Our materials on reading resources are divided into different sections reaching out to the various users of our site. Links are provided at the foot of this page, but we do encourage you to read this overview first.
We also invite you to check out the other sections not specifically addressed to you. “It takes a village,” as the saying goes, and it will be useful for you to see what’s being discussed in the other sections. Recovery from sexual abuse includes rejecting secrets and working together with others who care and who have also been affected by abuse, whether as survivors or as allies.
If you’re looking for good books, the problem is no longer lack of material (as it was in the 1980s), but rather so much material that it’s difficult to tell which books will be most useful. For some idea of what’s “out there,” see the website for Mike Lew and Thom Harrigan’s, Next Step Counseling, which offers an extensive bibliography. Another advocate who is keeping current with the literature is Harvard Medical School psychologist Jim Hopper, on his website.
Our lists aim to direct you to books we think you should know about first. So in all its parts it is representative only. Books for professionals in the field are only occasionally listed, but we do include more general works on childhood sexual abuse in cases where the material relevant to male survivors is sufficiently important. In works covering both genders you may find that more attention is devoted to women, reflecting the fact that this area of study and discussion is older and more developed.
We include some older works that retain their importance. They may, however, be outdated in some respects, their bibliographies will not be current, and lists of resources may include defunct organizations and outdated contact details. Their silence on (or minimal attention to) Internet resources indicates how much things have changed in recent years. In your own book searches, watch out for the trend among some publishers to offer a reprint of an old book as if it reflects current knowledge. A book with a publication date of 2018, for example, may exactly reproduce, with no changes whatsoever, a book that first appeared decades ago.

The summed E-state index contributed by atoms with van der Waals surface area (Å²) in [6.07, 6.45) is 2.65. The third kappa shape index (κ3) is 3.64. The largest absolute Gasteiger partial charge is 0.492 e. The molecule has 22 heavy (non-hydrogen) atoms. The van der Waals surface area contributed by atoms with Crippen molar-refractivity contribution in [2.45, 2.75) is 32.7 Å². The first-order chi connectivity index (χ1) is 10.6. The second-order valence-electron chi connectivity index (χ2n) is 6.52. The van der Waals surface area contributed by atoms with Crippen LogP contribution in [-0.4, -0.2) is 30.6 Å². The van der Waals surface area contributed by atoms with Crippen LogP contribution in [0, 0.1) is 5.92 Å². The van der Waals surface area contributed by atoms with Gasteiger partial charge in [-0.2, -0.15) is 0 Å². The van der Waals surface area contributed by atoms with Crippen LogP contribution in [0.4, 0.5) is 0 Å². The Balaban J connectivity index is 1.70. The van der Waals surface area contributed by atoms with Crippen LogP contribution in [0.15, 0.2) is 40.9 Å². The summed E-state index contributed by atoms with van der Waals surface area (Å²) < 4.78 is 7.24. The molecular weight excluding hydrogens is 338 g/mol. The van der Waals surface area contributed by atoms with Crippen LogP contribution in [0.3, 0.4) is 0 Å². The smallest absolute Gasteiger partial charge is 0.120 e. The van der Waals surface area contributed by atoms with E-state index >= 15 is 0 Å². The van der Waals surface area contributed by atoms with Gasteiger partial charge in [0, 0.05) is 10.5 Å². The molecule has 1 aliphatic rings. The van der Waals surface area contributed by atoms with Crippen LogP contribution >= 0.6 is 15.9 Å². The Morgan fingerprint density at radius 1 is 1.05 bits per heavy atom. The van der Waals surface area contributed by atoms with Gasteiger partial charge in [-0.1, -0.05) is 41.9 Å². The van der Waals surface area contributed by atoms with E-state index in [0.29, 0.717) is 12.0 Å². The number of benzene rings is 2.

These days you can often find considerable information about a book you think might help you. Internet websites like those of Amazon and Google offer synopses, reviews, and samples of many of the books they sell, and other sites, such as that of the book’s publisher or Goodreads, may also provide useful details. If you are in therapy, participating in a group, or otherwise talking to other survivors, ask around to see what others recommend.
New copies of books are often expensive, so the best way forward is to shop around online. Great deals are available, especially if you’re willing to consider used books. Ebooks are cheaper, and in some cases they can be accessed at no cost. They also give you more private access and can be obtained immediately. There are also various websites where you can exchange books. Finally, have a look at search engines, such as Worldcat, that can identify nearby libraries that hold copies of books of interest to you.
For most of the books listed below we’ve been able to provide links to Amazon, which in general offers the broadest selection and enforces strict consumer protection policies. But other websites may lead you to better prices. The best place to check on a specific book is currently Bookfinder.